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February 1, 2011

Every month has its own character -- something that sets it apart from all the others. January, for example, marks the start of the year, while March is the beginning of spring.

It's not hard to see what sets apart the month that begins today. February, which is named for the Roman god of purification, is the shortest month, and the only one that changes length. And tracing its evolution gives us a capsule history of the evolution of the modern calendar.

The calendar is a descendant of the earliest Roman calendar, which included only 10 months, beginning with March. The months were followed by about 60 days that didn't belong to any month. Before long, though, two months were added to the end of the year -- January and February.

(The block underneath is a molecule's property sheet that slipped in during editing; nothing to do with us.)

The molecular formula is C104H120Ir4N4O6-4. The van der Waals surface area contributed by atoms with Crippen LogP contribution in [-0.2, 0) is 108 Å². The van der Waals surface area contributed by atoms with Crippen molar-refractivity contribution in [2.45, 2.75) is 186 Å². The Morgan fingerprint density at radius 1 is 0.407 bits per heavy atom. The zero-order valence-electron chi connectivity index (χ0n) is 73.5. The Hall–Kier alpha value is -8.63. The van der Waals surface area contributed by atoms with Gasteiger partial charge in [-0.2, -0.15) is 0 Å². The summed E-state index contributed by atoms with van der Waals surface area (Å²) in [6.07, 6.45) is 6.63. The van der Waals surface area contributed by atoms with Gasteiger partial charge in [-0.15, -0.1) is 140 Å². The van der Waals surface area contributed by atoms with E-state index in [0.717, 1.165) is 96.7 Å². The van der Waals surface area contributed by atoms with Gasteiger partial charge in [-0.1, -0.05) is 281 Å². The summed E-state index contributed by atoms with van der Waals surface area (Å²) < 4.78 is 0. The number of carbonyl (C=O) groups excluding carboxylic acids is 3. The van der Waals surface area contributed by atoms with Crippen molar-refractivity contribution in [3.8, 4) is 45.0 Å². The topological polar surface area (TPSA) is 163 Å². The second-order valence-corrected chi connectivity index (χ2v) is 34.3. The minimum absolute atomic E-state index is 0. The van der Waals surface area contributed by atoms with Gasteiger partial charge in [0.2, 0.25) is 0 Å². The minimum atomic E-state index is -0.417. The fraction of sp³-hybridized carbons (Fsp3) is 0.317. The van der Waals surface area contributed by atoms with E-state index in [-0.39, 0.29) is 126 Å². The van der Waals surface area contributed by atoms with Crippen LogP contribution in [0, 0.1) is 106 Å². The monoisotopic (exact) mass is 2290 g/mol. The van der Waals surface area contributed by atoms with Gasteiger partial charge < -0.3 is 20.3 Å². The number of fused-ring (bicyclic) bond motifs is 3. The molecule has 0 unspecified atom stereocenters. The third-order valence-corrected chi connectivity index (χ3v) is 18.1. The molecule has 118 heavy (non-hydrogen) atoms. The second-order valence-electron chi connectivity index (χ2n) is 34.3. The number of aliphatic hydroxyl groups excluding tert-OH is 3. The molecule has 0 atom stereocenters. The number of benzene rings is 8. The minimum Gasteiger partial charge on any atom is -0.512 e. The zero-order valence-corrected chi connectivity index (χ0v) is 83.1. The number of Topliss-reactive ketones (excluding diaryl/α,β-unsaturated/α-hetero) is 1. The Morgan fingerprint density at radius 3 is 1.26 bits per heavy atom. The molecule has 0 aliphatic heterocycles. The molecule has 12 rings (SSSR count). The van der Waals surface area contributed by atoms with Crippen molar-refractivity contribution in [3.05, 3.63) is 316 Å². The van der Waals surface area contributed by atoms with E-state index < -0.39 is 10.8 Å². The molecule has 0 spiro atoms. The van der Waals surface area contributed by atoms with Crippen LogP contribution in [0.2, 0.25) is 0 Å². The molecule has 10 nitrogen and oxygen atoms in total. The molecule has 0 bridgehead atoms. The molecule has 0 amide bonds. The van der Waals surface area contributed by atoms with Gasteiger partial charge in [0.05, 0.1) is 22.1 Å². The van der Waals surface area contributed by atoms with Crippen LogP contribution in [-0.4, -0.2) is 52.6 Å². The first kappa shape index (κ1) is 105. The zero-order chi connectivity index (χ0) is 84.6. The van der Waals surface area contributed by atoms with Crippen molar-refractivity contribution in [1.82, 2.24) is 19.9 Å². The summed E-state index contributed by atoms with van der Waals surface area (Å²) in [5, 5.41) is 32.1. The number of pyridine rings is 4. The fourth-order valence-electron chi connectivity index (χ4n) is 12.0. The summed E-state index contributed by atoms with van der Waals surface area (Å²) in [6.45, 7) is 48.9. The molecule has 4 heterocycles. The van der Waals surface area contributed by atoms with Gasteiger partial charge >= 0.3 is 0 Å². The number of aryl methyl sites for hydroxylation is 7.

This version of the calendar contained only 355 days, so every other year, an extra month was added and the last five days of February were dropped.

February changed again in the year 46 B.C., when Julius Caesar introduced the basic calendar that's still in use today.

Among other things, the "Julian" calendar decreed that the year would begin with January. It also added a day to every fourth February to keep the calendar in sync with the true seasons. But even that wasn't quite right -- there was still a small drift. That was corrected in the 14th century, when three of every 100 leap days were dropped -- giving us the odd little month that we know today.

Script by Damond Benningfield, Copyright 2010


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